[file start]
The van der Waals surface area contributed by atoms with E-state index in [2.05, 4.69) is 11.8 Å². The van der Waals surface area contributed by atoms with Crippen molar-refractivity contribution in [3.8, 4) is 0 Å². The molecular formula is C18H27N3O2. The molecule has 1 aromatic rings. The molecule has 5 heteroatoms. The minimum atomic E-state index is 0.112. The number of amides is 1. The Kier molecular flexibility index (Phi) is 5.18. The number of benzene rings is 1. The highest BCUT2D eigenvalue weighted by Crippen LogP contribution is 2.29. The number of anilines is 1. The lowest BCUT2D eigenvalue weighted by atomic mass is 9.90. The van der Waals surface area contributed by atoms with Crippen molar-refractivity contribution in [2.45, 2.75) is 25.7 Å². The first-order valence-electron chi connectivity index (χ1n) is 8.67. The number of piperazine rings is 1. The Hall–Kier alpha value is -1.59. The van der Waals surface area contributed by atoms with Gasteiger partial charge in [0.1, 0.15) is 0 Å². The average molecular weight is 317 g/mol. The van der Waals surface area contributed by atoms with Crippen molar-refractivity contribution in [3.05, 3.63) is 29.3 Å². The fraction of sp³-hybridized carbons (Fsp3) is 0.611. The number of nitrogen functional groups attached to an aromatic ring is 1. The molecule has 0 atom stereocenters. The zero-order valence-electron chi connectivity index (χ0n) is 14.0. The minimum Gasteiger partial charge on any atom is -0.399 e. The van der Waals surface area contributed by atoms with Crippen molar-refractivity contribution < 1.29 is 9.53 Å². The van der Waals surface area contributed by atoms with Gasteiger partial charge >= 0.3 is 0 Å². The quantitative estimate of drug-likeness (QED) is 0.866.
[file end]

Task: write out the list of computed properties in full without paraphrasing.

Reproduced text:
The van der Waals surface area contributed by atoms with E-state index in [2.05, 4.69) is 11.8 Å². The van der Waals surface area contributed by atoms with Crippen molar-refractivity contribution in [3.8, 4) is 0 Å². The molecular formula is C18H27N3O2. The molecule has 1 aromatic rings. The molecule has 5 heteroatoms. The minimum atomic E-state index is 0.112. The number of amides is 1. The Kier molecular flexibility index (Phi) is 5.18. The number of benzene rings is 1. The highest BCUT2D eigenvalue weighted by Crippen LogP contribution is 2.29. The number of anilines is 1. The lowest BCUT2D eigenvalue weighted by atomic mass is 9.90. The van der Waals surface area contributed by atoms with Crippen molar-refractivity contribution in [2.45, 2.75) is 25.7 Å². The first-order valence-electron chi connectivity index (χ1n) is 8.67. The number of piperazine rings is 1. The Hall–Kier alpha value is -1.59. The van der Waals surface area contributed by atoms with Gasteiger partial charge in [0.1, 0.15) is 0 Å². The average molecular weight is 317 g/mol. The van der Waals surface area contributed by atoms with Crippen molar-refractivity contribution in [3.05, 3.63) is 29.3 Å². The fraction of sp³-hybridized carbons (Fsp3) is 0.611. The number of nitrogen functional groups attached to an aromatic ring is 1. The molecule has 0 atom stereocenters. The zero-order valence-electron chi connectivity index (χ0n) is 14.0. The minimum Gasteiger partial charge on any atom is -0.399 e. The van der Waals surface area contributed by atoms with Crippen molar-refractivity contribution < 1.29 is 9.53 Å². The van der Waals surface area contributed by atoms with Gasteiger partial charge >= 0.3 is 0 Å². The quantitative estimate of drug-likeness (QED) is 0.866.